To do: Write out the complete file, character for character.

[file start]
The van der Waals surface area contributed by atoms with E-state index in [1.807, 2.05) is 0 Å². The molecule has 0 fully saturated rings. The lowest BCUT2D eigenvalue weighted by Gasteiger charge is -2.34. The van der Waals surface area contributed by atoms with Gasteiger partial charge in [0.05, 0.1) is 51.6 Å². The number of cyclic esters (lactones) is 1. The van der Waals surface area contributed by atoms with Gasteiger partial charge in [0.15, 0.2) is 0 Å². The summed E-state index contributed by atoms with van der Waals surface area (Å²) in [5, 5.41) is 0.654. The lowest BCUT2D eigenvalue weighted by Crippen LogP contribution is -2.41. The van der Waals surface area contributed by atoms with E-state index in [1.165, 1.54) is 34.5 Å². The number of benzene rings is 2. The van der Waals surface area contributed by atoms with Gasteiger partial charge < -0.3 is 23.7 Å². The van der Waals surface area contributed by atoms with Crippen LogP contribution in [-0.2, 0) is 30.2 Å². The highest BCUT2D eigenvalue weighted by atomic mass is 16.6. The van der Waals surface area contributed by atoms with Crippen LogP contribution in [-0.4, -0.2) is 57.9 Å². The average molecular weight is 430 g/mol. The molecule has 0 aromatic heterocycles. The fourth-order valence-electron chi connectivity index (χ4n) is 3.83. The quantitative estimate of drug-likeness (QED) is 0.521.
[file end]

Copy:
The van der Waals surface area contributed by atoms with E-state index in [1.807, 2.05) is 0 Å². The molecule has 0 fully saturated rings. The lowest BCUT2D eigenvalue weighted by Gasteiger charge is -2.34. The van der Waals surface area contributed by atoms with Gasteiger partial charge in [0.05, 0.1) is 51.6 Å². The number of cyclic esters (lactones) is 1. The van der Waals surface area contributed by atoms with Gasteiger partial charge in [0.15, 0.2) is 0 Å². The summed E-state index contributed by atoms with van der Waals surface area (Å²) in [5, 5.41) is 0.654. The lowest BCUT2D eigenvalue weighted by Crippen LogP contribution is -2.41. The van der Waals surface area contributed by atoms with E-state index in [1.165, 1.54) is 34.5 Å². The number of benzene rings is 2. The van der Waals surface area contributed by atoms with Gasteiger partial charge < -0.3 is 23.7 Å². The van der Waals surface area contributed by atoms with Crippen LogP contribution in [-0.2, 0) is 30.2 Å². The highest BCUT2D eigenvalue weighted by atomic mass is 16.6. The van der Waals surface area contributed by atoms with Crippen LogP contribution in [-0.4, -0.2) is 57.9 Å². The average molecular weight is 430 g/mol. The molecule has 0 aromatic heterocycles. The fourth-order valence-electron chi connectivity index (χ4n) is 3.83. The quantitative estimate of drug-likeness (QED) is 0.521.